JETTE, Brussels -- On the first floor of a former brewery in Jette, one of the 19 municipalities of Brussels, there is the workshop of Lily’s Granola. The company, founded in 2017 by Liliana Bordeianu, produces granola, and it made sustainability a trademark. Using ingredients from organic farmers, the firm sells a product that is claiming its market niche all over Europe. Liliana is doing it thanks to two secret ingredients: microfinance and social investing.
‘’I contracted two loans with two institutions (Credal and Funds for Good) in 2020, which helped me rent my new workshop, which is now three times bigger than what I had before. Now’’ she says ‘’I have a business coach with specific knowledge of the agri-food market, and it is nice to have him on my side.’’
Before starting her own business, Liliana worked for Toyota’s European HQ in Brussels, but she had some health problems: she did not have the energy to get to the office before 10 a.m., and her – then-unknown – condition prevented her from having a normal life. ‘’I passed from running marathons and half marathons to not being able to get up from bed’’ she remembers.
After a never-ending series of medical consultations, doctors found the problem, and she started to cook to find a correct diet for herself. ‘’It was a full-time job’’ she reckons ‘’but it was also a learning process.’’ The more she was cooking, the more she knew about food. This is the point when she decided to start a business.
From the idea to the product
Brussels is a city that offers help to people who want to start a business on their own. Liliana began with JobYourself, a programme that helps people build their business from scratch, providing coaching and administrative support. That led her to the first micro-loan and the inception of her business.
‘’It is not that easy’’ she reflects years afterward ‘’because my product is different, and it is not always easy to explain it to customers. Whenever I go to events and I have the chance to speak to customers, my granola almost sells by itself. With retailers, it is not always the case.’’
Before Covid, events were the main sales channel for Lili's Granola. During Covid, sales operations had to change and adapt to a new landscape. That's why digital technologies were beyond important.
‘’Before, we had a very standard approach to selling’’ Liliana says ‘’we were renting a warehouse and manually shipping our product. This led to several mishaps with retailers. Sometimes they were ordering the wrong product with wrong references and that did not help with customers.
‘’What helped a lot was the adoption of e-commerce tools that helped us reach new stores in Belgium and beyond without worrying about warehousing.
‘’Thanks to these new systems, I have the chance to talk to people who sell our product so that they can really understand. There are Tinder-like apps that allow you to find your next partner and to sell the product better.’’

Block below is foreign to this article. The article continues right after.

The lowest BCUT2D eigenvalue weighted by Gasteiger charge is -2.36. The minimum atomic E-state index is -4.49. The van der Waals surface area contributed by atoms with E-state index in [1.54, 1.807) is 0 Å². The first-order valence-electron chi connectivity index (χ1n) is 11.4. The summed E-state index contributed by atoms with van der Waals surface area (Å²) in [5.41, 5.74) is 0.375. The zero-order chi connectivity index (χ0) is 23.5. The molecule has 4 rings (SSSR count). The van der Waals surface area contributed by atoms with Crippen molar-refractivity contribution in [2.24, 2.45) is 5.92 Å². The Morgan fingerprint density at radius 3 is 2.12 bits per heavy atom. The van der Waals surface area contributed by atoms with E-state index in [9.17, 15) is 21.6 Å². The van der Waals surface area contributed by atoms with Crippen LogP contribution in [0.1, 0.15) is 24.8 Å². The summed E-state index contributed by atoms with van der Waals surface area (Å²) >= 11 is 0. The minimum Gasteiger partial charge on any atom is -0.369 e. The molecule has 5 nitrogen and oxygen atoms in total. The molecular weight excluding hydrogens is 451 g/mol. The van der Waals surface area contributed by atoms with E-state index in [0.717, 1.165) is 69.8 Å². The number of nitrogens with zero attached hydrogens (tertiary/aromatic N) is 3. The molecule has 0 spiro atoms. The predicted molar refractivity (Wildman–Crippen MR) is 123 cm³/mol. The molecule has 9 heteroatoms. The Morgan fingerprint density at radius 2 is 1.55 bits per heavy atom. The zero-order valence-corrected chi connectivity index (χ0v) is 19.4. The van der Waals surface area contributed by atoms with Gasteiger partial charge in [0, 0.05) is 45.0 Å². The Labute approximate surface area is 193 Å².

This comes after years of difficulties. Liliana reckons that, despite the clear demand for organic products, some retailers do not have much affinity with it. ‘’Some’’ she reflects ‘’do not understand that being so much added-value they could get better commissions if they just left it on their shelves.’’
This prompted Liliana to pursue other markets. But, often, local legislation poses barriers even within the EU. For example, Germany imposes taxation on single-use cans and bottles: empty containers need to be returned to firms’ headquarters, which poses obstacles to businesses like Liliana’s. ‘’It is true it is a barrier, but it is good for the environment,’’ she admits.
A sustainable business model
Sustainability is one of Lily’s Granola’s core values. The business tries as much as it can to rely on local farmers and organic products. Among them, there is a French oat producer who uses an ancient variant of the cereal. This helps support biodiversity and sustainable farming.
‘’Our granola might be slightly more bitter than the average competitor, but this is because we buy it from a French farmer who went organic 40 years ago. Usually, oat flakes are pressed and steamed, but we buy it raw to keep freshness.’’
Suppliers often give Lili’s Granola semi-transformed products. Paying for semi-transformed products means that they might not be extremely cheap, but it helps keep the supply chain sustainable. ‘’Sometimes suppliers operate in developing countries’’ says Liliana ‘’so we try to help them make more money paying for the added value of semi-transformed products.’’
EMN asked Liliana if she is happy. ‘’When the financials are good, I am the happiest person in the world’’ she replies, smiling. Despite the challenges of Covid and the current high inflation, Lily’s Granola is getting some attention: with her business coach, Liliana is evaluating two possible new business associates.
‘’If we like the proposal, we will take it,’’ she says.